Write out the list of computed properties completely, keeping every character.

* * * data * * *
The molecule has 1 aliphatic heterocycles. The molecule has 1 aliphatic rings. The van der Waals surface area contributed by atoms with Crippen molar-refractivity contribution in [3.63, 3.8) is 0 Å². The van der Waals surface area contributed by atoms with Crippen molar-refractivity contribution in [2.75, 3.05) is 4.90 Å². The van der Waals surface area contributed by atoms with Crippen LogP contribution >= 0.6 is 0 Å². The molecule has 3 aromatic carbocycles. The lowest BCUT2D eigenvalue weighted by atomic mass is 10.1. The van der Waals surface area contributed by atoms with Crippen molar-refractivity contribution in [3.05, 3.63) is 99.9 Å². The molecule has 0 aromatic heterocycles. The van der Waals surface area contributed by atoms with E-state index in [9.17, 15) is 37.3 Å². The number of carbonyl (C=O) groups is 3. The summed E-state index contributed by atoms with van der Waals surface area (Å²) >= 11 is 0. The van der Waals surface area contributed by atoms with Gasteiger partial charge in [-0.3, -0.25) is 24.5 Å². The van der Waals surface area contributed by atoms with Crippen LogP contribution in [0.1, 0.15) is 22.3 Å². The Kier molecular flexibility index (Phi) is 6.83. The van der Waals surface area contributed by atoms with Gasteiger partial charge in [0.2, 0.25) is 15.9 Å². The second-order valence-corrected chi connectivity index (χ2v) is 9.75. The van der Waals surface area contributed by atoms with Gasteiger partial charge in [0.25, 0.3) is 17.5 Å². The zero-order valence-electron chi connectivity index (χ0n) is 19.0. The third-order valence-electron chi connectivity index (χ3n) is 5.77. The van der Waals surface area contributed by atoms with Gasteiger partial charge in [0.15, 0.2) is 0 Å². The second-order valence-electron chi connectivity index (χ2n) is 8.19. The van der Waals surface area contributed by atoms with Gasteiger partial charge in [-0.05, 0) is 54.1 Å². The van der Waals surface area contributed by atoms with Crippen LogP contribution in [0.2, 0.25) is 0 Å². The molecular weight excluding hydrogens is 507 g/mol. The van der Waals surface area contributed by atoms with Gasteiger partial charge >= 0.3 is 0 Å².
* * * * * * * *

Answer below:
The molecule has 1 aliphatic heterocycles. The molecule has 1 aliphatic rings. The van der Waals surface area contributed by atoms with Crippen molar-refractivity contribution in [3.63, 3.8) is 0 Å². The van der Waals surface area contributed by atoms with Crippen molar-refractivity contribution in [2.75, 3.05) is 4.90 Å². The van der Waals surface area contributed by atoms with Crippen LogP contribution >= 0.6 is 0 Å². The molecule has 3 aromatic carbocycles. The lowest BCUT2D eigenvalue weighted by atomic mass is 10.1. The van der Waals surface area contributed by atoms with Crippen molar-refractivity contribution in [3.05, 3.63) is 99.9 Å². The molecule has 0 aromatic heterocycles. The van der Waals surface area contributed by atoms with E-state index in [9.17, 15) is 37.3 Å². The number of carbonyl (C=O) groups is 3. The summed E-state index contributed by atoms with van der Waals surface area (Å²) >= 11 is 0. The van der Waals surface area contributed by atoms with Gasteiger partial charge in [-0.3, -0.25) is 24.5 Å². The van der Waals surface area contributed by atoms with Crippen LogP contribution in [0.1, 0.15) is 22.3 Å². The Kier molecular flexibility index (Phi) is 6.83. The van der Waals surface area contributed by atoms with Gasteiger partial charge in [0.2, 0.25) is 15.9 Å². The second-order valence-corrected chi connectivity index (χ2v) is 9.75. The van der Waals surface area contributed by atoms with Gasteiger partial charge in [0.25, 0.3) is 17.5 Å². The zero-order valence-electron chi connectivity index (χ0n) is 19.0. The third-order valence-electron chi connectivity index (χ3n) is 5.77. The van der Waals surface area contributed by atoms with Gasteiger partial charge in [0.15, 0.2) is 0 Å². The second-order valence-electron chi connectivity index (χ2n) is 8.19. The van der Waals surface area contributed by atoms with Gasteiger partial charge in [-0.05, 0) is 54.1 Å². The van der Waals surface area contributed by atoms with Crippen LogP contribution in [0.2, 0.25) is 0 Å². The molecular weight excluding hydrogens is 507 g/mol. The van der Waals surface area contributed by atoms with Gasteiger partial charge >= 0.3 is 0 Å².